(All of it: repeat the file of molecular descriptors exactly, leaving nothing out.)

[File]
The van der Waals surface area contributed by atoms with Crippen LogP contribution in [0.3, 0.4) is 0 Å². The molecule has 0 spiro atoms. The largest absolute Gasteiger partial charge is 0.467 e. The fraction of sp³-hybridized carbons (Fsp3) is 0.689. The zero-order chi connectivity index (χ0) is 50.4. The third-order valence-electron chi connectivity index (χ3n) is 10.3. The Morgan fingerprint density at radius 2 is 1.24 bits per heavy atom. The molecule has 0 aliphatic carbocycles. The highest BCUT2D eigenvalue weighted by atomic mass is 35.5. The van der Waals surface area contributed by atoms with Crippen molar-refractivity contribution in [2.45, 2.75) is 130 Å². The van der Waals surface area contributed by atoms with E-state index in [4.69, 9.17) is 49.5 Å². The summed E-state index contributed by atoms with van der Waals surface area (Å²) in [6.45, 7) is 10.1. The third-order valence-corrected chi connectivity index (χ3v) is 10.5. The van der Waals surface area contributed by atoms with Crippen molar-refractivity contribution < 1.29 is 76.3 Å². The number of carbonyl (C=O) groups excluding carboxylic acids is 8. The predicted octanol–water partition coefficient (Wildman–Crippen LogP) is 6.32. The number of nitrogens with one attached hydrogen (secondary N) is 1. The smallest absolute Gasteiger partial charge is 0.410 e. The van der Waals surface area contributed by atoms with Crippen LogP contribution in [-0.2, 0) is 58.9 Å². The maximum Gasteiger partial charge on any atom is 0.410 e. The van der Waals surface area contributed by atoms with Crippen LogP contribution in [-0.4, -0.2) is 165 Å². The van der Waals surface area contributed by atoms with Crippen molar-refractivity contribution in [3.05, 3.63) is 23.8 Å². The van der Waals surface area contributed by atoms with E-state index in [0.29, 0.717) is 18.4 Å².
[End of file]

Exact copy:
The van der Waals surface area contributed by atoms with Crippen LogP contribution in [0.3, 0.4) is 0 Å². The molecule has 0 spiro atoms. The largest absolute Gasteiger partial charge is 0.467 e. The fraction of sp³-hybridized carbons (Fsp3) is 0.689. The zero-order chi connectivity index (χ0) is 50.4. The third-order valence-electron chi connectivity index (χ3n) is 10.3. The Morgan fingerprint density at radius 2 is 1.24 bits per heavy atom. The molecule has 0 aliphatic carbocycles. The highest BCUT2D eigenvalue weighted by atomic mass is 35.5. The van der Waals surface area contributed by atoms with Crippen molar-refractivity contribution in [2.45, 2.75) is 130 Å². The van der Waals surface area contributed by atoms with E-state index in [4.69, 9.17) is 49.5 Å². The summed E-state index contributed by atoms with van der Waals surface area (Å²) in [6.45, 7) is 10.1. The third-order valence-corrected chi connectivity index (χ3v) is 10.5. The van der Waals surface area contributed by atoms with Crippen molar-refractivity contribution < 1.29 is 76.3 Å². The number of carbonyl (C=O) groups excluding carboxylic acids is 8. The predicted octanol–water partition coefficient (Wildman–Crippen LogP) is 6.32. The number of nitrogens with one attached hydrogen (secondary N) is 1. The smallest absolute Gasteiger partial charge is 0.410 e. The van der Waals surface area contributed by atoms with Crippen LogP contribution in [-0.2, 0) is 58.9 Å². The maximum Gasteiger partial charge on any atom is 0.410 e. The van der Waals surface area contributed by atoms with Crippen LogP contribution in [-0.4, -0.2) is 165 Å². The van der Waals surface area contributed by atoms with Crippen molar-refractivity contribution in [3.05, 3.63) is 23.8 Å². The van der Waals surface area contributed by atoms with E-state index in [0.29, 0.717) is 18.4 Å².